Urban and rural addicts don’t seem to have a whole lot in common, according to a report published by the Substance Abuse and Mental Health Services Administration (SAMHSA).
In gathering data for this particular study, researchers looked at addiction from multiple geographic locations and points of view. They compared drug habits, drugs of choice, personal characteristics, and treatment options in both city and rural settings.
When the data was evaluated, it was clear that urban addicts and rural addicts don’t have much in common. For those who believe all addictions are alike, the SAMHSA report proves otherwise.
Here are some of the fascinating statistics in the study:
Addiction Treatment Admissions
Rural rehab admissions were more likely than urban admissions to be court-ordered (51.6 versus 28.4 percent). Rural addiction treatment admissions were also less likely to enter treatment voluntarily or upon the referral of a family member or friend (22.8 percent versus 38.7 percent).
Urban addicts were more likely to enter a treatment program voluntarily or under the pressure of family members.
Substances of Abuse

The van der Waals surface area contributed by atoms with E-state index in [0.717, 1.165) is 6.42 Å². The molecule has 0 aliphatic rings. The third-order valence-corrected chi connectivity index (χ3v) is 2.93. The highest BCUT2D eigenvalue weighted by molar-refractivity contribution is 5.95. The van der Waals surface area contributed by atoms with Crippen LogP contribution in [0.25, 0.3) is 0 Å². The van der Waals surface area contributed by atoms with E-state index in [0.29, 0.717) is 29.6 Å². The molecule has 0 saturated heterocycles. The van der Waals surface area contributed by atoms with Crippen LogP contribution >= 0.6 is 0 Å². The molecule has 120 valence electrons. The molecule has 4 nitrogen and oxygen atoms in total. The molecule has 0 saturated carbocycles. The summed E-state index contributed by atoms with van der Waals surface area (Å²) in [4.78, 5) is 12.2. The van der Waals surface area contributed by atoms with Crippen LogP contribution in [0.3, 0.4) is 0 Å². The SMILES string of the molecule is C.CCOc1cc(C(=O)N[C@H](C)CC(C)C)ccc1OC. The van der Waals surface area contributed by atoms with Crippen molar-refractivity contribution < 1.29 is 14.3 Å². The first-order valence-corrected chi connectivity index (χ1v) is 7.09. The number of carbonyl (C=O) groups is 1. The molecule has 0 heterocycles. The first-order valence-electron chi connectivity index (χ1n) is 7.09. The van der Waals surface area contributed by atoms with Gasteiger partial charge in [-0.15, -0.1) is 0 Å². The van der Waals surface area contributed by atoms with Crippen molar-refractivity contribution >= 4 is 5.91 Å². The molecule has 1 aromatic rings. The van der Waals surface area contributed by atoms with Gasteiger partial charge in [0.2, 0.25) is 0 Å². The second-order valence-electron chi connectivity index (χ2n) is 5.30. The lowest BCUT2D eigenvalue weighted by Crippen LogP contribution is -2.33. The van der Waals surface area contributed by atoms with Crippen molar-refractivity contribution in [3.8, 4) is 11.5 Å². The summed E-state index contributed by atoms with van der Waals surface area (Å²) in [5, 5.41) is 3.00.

Around 21.8 percent of city addicts say heroin is their drug of choice (vs. 3.1 percent in the country), while 11.9 percent claim cocaine as a drug of choice (vs. 5.6 percent rural).Rural addicts began using drugs at a younger age (between 15 and 17 years) and abused their drugs of choice intermittently. They abuse alcohol at a much higher rate than their city counterparts (49.5 percent versus 36.1 percent). Rural dwellers were also more likely to seek out treatment for prescription painkillers and stimulants.
Urban addicts, however, primary abuse traditional street drugs like heroin and cocaine. Around 21.8 percent of city addicts say heroin is their drug of choice (vs. 3.1 percent in the country), while 11.9 percent claim cocaine as a drug of choice (vs. 5.6 percent rural).
Differences were also seen in the demographics of urban and rural rehab admissions. More than 77 percent of the patients in rural facilities were of non-Hispanic and white origins. They also possessed more education and a higher employment rate.
By contrast, urban drug users were ethnically diverse, had lower levels of education and lower rates of employment.
A decade ago, rural areas served as a kind of sanctuary from widespread city drug abuse. Today, rural areas are seeing a flood of drug-related activities and abuse. Though urban areas still see a larger portion of drug abuse, city dwellers aren’t at a higher risk of developing an addiction. In fact, since the disease of addiction is not location-specific, rural and urban citizens are equally susceptible.
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